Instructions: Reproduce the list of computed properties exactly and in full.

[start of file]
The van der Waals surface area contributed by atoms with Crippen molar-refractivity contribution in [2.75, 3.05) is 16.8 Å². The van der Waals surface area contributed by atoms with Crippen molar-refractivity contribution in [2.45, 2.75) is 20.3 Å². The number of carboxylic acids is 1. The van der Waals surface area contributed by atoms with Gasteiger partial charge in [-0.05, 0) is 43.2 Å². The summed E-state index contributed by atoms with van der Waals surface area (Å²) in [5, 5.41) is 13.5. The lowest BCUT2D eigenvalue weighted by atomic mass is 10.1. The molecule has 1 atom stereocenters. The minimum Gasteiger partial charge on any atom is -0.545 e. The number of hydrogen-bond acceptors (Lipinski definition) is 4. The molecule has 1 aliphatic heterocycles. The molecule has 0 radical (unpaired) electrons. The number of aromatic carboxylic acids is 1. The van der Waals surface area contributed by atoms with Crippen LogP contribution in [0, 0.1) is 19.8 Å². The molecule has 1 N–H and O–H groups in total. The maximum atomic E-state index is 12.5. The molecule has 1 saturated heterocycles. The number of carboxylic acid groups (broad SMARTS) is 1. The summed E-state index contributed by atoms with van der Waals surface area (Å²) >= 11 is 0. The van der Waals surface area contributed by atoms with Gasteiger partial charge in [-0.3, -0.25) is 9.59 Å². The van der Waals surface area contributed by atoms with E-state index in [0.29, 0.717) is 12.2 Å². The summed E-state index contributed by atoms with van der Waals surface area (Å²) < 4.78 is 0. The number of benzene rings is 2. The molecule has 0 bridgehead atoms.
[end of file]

The van der Waals surface area contributed by atoms with Crippen molar-refractivity contribution in [2.75, 3.05) is 16.8 Å². The van der Waals surface area contributed by atoms with Crippen molar-refractivity contribution in [2.45, 2.75) is 20.3 Å². The number of carboxylic acids is 1. The van der Waals surface area contributed by atoms with Gasteiger partial charge in [-0.05, 0) is 43.2 Å². The summed E-state index contributed by atoms with van der Waals surface area (Å²) in [5, 5.41) is 13.5. The lowest BCUT2D eigenvalue weighted by atomic mass is 10.1. The molecule has 1 atom stereocenters. The minimum Gasteiger partial charge on any atom is -0.545 e. The number of hydrogen-bond acceptors (Lipinski definition) is 4. The molecule has 1 aliphatic heterocycles. The molecule has 0 radical (unpaired) electrons. The number of aromatic carboxylic acids is 1. The van der Waals surface area contributed by atoms with Crippen LogP contribution in [0, 0.1) is 19.8 Å². The molecule has 1 N–H and O–H groups in total. The maximum atomic E-state index is 12.5. The molecule has 1 saturated heterocycles. The number of carboxylic acid groups (broad SMARTS) is 1. The summed E-state index contributed by atoms with van der Waals surface area (Å²) >= 11 is 0. The van der Waals surface area contributed by atoms with Gasteiger partial charge in [-0.3, -0.25) is 9.59 Å². The van der Waals surface area contributed by atoms with E-state index in [0.29, 0.717) is 12.2 Å². The summed E-state index contributed by atoms with van der Waals surface area (Å²) < 4.78 is 0. The number of benzene rings is 2. The molecule has 0 bridgehead atoms.